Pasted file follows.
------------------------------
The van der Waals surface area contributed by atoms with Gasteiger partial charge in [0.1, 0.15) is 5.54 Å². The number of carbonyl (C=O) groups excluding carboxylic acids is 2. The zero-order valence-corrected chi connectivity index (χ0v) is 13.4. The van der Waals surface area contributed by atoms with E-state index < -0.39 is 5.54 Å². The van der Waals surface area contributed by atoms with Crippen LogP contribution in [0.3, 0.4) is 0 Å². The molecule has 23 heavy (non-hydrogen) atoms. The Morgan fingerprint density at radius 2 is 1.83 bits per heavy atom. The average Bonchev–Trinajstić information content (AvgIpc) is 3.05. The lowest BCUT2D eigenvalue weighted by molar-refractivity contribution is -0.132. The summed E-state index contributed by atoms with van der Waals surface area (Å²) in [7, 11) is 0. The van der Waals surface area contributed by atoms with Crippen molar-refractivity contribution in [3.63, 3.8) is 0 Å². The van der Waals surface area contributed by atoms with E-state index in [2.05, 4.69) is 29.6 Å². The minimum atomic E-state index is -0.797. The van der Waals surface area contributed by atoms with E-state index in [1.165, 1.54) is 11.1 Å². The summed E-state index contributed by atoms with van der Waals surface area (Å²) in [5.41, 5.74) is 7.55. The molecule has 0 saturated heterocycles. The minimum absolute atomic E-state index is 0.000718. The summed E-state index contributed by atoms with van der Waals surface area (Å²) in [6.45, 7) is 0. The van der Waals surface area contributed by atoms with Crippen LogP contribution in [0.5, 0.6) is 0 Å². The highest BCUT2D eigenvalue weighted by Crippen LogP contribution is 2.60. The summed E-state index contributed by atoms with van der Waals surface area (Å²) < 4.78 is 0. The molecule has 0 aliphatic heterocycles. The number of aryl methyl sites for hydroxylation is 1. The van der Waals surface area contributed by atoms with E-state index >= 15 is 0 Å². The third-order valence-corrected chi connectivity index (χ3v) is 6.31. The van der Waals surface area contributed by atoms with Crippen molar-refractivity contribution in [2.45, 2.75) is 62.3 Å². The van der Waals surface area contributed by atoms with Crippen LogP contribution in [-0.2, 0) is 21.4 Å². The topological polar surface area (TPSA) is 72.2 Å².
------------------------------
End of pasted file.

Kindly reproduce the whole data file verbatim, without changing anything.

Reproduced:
The van der Waals surface area contributed by atoms with Gasteiger partial charge in [0.1, 0.15) is 5.54 Å². The number of carbonyl (C=O) groups excluding carboxylic acids is 2. The zero-order valence-corrected chi connectivity index (χ0v) is 13.4. The van der Waals surface area contributed by atoms with E-state index < -0.39 is 5.54 Å². The van der Waals surface area contributed by atoms with Crippen LogP contribution in [0.3, 0.4) is 0 Å². The molecule has 23 heavy (non-hydrogen) atoms. The Morgan fingerprint density at radius 2 is 1.83 bits per heavy atom. The average Bonchev–Trinajstić information content (AvgIpc) is 3.05. The lowest BCUT2D eigenvalue weighted by molar-refractivity contribution is -0.132. The summed E-state index contributed by atoms with van der Waals surface area (Å²) in [7, 11) is 0. The van der Waals surface area contributed by atoms with Crippen molar-refractivity contribution in [3.63, 3.8) is 0 Å². The van der Waals surface area contributed by atoms with E-state index in [2.05, 4.69) is 29.6 Å². The minimum atomic E-state index is -0.797. The van der Waals surface area contributed by atoms with E-state index in [1.165, 1.54) is 11.1 Å². The summed E-state index contributed by atoms with van der Waals surface area (Å²) in [5.41, 5.74) is 7.55. The molecule has 0 saturated heterocycles. The minimum absolute atomic E-state index is 0.000718. The summed E-state index contributed by atoms with van der Waals surface area (Å²) in [6.45, 7) is 0. The van der Waals surface area contributed by atoms with Crippen LogP contribution in [0.5, 0.6) is 0 Å². The highest BCUT2D eigenvalue weighted by Crippen LogP contribution is 2.60. The summed E-state index contributed by atoms with van der Waals surface area (Å²) < 4.78 is 0. The molecule has 0 aliphatic heterocycles. The number of aryl methyl sites for hydroxylation is 1. The van der Waals surface area contributed by atoms with E-state index >= 15 is 0 Å². The third-order valence-corrected chi connectivity index (χ3v) is 6.31. The van der Waals surface area contributed by atoms with Crippen molar-refractivity contribution in [2.45, 2.75) is 62.3 Å². The van der Waals surface area contributed by atoms with Crippen LogP contribution in [-0.2, 0) is 21.4 Å². The topological polar surface area (TPSA) is 72.2 Å².